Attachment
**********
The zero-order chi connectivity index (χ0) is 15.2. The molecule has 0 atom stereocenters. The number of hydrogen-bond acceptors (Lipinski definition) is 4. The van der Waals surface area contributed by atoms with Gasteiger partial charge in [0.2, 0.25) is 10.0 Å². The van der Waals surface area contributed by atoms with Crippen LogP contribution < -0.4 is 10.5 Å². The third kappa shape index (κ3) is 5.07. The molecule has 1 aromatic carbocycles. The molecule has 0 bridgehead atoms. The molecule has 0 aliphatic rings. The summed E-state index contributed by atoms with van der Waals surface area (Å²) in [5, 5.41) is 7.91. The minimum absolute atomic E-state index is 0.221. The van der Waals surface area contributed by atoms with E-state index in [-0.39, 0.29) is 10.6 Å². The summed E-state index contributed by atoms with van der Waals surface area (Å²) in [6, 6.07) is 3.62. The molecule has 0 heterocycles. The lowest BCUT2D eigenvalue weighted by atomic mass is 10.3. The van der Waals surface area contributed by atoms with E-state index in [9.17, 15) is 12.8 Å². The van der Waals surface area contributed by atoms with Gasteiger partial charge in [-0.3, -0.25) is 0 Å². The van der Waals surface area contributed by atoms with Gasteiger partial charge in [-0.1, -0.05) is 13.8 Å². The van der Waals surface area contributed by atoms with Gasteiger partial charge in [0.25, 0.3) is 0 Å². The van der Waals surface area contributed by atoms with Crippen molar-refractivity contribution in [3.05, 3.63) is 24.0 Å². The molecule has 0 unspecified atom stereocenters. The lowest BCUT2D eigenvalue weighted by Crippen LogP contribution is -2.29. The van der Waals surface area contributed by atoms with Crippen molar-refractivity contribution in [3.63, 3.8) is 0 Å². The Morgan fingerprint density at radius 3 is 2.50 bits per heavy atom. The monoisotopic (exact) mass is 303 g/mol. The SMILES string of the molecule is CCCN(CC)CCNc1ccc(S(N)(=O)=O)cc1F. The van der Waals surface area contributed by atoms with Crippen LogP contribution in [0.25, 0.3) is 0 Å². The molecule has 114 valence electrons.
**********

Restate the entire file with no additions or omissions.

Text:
The zero-order chi connectivity index (χ0) is 15.2. The molecule has 0 atom stereocenters. The number of hydrogen-bond acceptors (Lipinski definition) is 4. The van der Waals surface area contributed by atoms with Gasteiger partial charge in [0.2, 0.25) is 10.0 Å². The van der Waals surface area contributed by atoms with Crippen LogP contribution < -0.4 is 10.5 Å². The third kappa shape index (κ3) is 5.07. The molecule has 1 aromatic carbocycles. The molecule has 0 bridgehead atoms. The molecule has 0 aliphatic rings. The summed E-state index contributed by atoms with van der Waals surface area (Å²) in [5, 5.41) is 7.91. The minimum absolute atomic E-state index is 0.221. The van der Waals surface area contributed by atoms with E-state index in [-0.39, 0.29) is 10.6 Å². The summed E-state index contributed by atoms with van der Waals surface area (Å²) in [6, 6.07) is 3.62. The molecule has 0 heterocycles. The lowest BCUT2D eigenvalue weighted by atomic mass is 10.3. The van der Waals surface area contributed by atoms with E-state index in [9.17, 15) is 12.8 Å². The van der Waals surface area contributed by atoms with Gasteiger partial charge in [-0.3, -0.25) is 0 Å². The van der Waals surface area contributed by atoms with Gasteiger partial charge in [-0.1, -0.05) is 13.8 Å². The van der Waals surface area contributed by atoms with Gasteiger partial charge in [0.25, 0.3) is 0 Å². The van der Waals surface area contributed by atoms with Crippen molar-refractivity contribution in [3.05, 3.63) is 24.0 Å². The molecule has 0 unspecified atom stereocenters. The lowest BCUT2D eigenvalue weighted by Crippen LogP contribution is -2.29. The van der Waals surface area contributed by atoms with Crippen molar-refractivity contribution in [3.63, 3.8) is 0 Å². The Morgan fingerprint density at radius 3 is 2.50 bits per heavy atom. The monoisotopic (exact) mass is 303 g/mol. The SMILES string of the molecule is CCCN(CC)CCNc1ccc(S(N)(=O)=O)cc1F. The van der Waals surface area contributed by atoms with Crippen LogP contribution in [0.25, 0.3) is 0 Å². The molecule has 114 valence electrons.